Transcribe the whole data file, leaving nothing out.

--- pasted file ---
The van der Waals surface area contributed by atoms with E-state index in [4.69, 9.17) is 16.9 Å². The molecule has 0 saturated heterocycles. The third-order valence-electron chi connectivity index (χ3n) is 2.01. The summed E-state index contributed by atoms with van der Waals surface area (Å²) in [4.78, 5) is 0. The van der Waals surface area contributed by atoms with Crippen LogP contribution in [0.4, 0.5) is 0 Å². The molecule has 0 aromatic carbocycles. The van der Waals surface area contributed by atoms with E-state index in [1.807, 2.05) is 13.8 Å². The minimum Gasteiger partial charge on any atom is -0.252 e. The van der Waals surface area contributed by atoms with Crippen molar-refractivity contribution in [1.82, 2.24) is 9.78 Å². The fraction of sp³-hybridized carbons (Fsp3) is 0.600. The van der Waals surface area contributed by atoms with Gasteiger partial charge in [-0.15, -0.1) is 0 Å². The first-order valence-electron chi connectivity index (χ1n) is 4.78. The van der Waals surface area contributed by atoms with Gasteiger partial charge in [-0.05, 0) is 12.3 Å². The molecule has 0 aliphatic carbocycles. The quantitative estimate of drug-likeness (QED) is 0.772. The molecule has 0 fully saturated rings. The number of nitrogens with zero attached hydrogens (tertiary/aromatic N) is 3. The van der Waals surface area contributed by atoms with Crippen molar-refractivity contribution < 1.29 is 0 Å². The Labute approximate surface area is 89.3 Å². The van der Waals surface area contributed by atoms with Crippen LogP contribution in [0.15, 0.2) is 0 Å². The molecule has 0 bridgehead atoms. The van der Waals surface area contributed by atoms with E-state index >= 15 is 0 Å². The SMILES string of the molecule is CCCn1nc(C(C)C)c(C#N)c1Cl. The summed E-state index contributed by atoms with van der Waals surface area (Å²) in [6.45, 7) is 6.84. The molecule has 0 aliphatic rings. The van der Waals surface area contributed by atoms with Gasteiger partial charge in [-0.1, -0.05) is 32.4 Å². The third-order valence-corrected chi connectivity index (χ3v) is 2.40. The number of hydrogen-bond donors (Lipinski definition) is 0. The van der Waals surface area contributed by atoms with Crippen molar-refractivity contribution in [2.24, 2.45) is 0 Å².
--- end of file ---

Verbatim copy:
The van der Waals surface area contributed by atoms with E-state index in [4.69, 9.17) is 16.9 Å². The molecule has 0 saturated heterocycles. The third-order valence-electron chi connectivity index (χ3n) is 2.01. The summed E-state index contributed by atoms with van der Waals surface area (Å²) in [4.78, 5) is 0. The van der Waals surface area contributed by atoms with Crippen LogP contribution in [0.4, 0.5) is 0 Å². The molecule has 0 aromatic carbocycles. The van der Waals surface area contributed by atoms with E-state index in [1.807, 2.05) is 13.8 Å². The minimum Gasteiger partial charge on any atom is -0.252 e. The van der Waals surface area contributed by atoms with Crippen molar-refractivity contribution in [1.82, 2.24) is 9.78 Å². The fraction of sp³-hybridized carbons (Fsp3) is 0.600. The van der Waals surface area contributed by atoms with Gasteiger partial charge in [-0.15, -0.1) is 0 Å². The first-order valence-electron chi connectivity index (χ1n) is 4.78. The van der Waals surface area contributed by atoms with Gasteiger partial charge in [-0.05, 0) is 12.3 Å². The molecule has 0 aliphatic carbocycles. The quantitative estimate of drug-likeness (QED) is 0.772. The molecule has 0 fully saturated rings. The number of nitrogens with zero attached hydrogens (tertiary/aromatic N) is 3. The van der Waals surface area contributed by atoms with Crippen molar-refractivity contribution < 1.29 is 0 Å². The Labute approximate surface area is 89.3 Å². The van der Waals surface area contributed by atoms with Crippen LogP contribution in [0.15, 0.2) is 0 Å². The molecule has 0 bridgehead atoms. The van der Waals surface area contributed by atoms with E-state index >= 15 is 0 Å². The SMILES string of the molecule is CCCn1nc(C(C)C)c(C#N)c1Cl. The summed E-state index contributed by atoms with van der Waals surface area (Å²) in [6.45, 7) is 6.84. The molecule has 0 aliphatic rings. The van der Waals surface area contributed by atoms with Gasteiger partial charge in [-0.1, -0.05) is 32.4 Å². The third-order valence-corrected chi connectivity index (χ3v) is 2.40. The number of hydrogen-bond donors (Lipinski definition) is 0. The van der Waals surface area contributed by atoms with Crippen molar-refractivity contribution in [2.24, 2.45) is 0 Å².